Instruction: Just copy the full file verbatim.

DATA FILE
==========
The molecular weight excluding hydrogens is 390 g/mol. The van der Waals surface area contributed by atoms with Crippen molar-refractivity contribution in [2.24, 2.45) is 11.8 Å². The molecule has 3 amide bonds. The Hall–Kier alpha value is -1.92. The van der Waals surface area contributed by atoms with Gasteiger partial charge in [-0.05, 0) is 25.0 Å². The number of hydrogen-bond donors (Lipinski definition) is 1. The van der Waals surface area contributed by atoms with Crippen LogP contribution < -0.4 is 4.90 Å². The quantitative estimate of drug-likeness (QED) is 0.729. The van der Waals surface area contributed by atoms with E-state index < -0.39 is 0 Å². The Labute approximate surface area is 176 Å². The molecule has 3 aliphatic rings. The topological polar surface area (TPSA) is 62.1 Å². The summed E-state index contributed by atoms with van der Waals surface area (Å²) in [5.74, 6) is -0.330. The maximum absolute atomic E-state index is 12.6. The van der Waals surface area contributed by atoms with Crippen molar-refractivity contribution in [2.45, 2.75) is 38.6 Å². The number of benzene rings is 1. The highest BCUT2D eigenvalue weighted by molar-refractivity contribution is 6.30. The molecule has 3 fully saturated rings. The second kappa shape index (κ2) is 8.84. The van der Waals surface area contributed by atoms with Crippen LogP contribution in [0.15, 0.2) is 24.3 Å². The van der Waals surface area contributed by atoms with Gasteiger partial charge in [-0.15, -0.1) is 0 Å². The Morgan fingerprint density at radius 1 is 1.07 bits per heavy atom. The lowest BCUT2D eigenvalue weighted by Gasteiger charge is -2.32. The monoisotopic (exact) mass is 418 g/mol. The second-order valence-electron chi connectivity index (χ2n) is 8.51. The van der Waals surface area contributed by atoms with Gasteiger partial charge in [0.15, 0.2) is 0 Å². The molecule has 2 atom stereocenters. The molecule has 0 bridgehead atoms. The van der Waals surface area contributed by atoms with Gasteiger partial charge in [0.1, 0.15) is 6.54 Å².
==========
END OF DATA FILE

The molecular weight excluding hydrogens is 390 g/mol. The van der Waals surface area contributed by atoms with Crippen molar-refractivity contribution in [2.24, 2.45) is 11.8 Å². The molecule has 3 amide bonds. The Hall–Kier alpha value is -1.92. The van der Waals surface area contributed by atoms with Gasteiger partial charge in [-0.05, 0) is 25.0 Å². The number of hydrogen-bond donors (Lipinski definition) is 1. The van der Waals surface area contributed by atoms with Crippen LogP contribution < -0.4 is 4.90 Å². The quantitative estimate of drug-likeness (QED) is 0.729. The van der Waals surface area contributed by atoms with E-state index < -0.39 is 0 Å². The Labute approximate surface area is 176 Å². The molecule has 3 aliphatic rings. The topological polar surface area (TPSA) is 62.1 Å². The summed E-state index contributed by atoms with van der Waals surface area (Å²) in [5.74, 6) is -0.330. The maximum absolute atomic E-state index is 12.6. The van der Waals surface area contributed by atoms with Crippen molar-refractivity contribution in [2.45, 2.75) is 38.6 Å². The number of benzene rings is 1. The highest BCUT2D eigenvalue weighted by molar-refractivity contribution is 6.30. The molecule has 3 fully saturated rings. The second kappa shape index (κ2) is 8.84. The van der Waals surface area contributed by atoms with Crippen LogP contribution in [0.15, 0.2) is 24.3 Å². The van der Waals surface area contributed by atoms with Gasteiger partial charge in [-0.15, -0.1) is 0 Å². The Morgan fingerprint density at radius 1 is 1.07 bits per heavy atom. The lowest BCUT2D eigenvalue weighted by Gasteiger charge is -2.32. The monoisotopic (exact) mass is 418 g/mol. The second-order valence-electron chi connectivity index (χ2n) is 8.51. The van der Waals surface area contributed by atoms with Gasteiger partial charge in [0.15, 0.2) is 0 Å². The molecule has 2 atom stereocenters. The molecule has 0 bridgehead atoms. The van der Waals surface area contributed by atoms with Gasteiger partial charge in [0.1, 0.15) is 6.54 Å².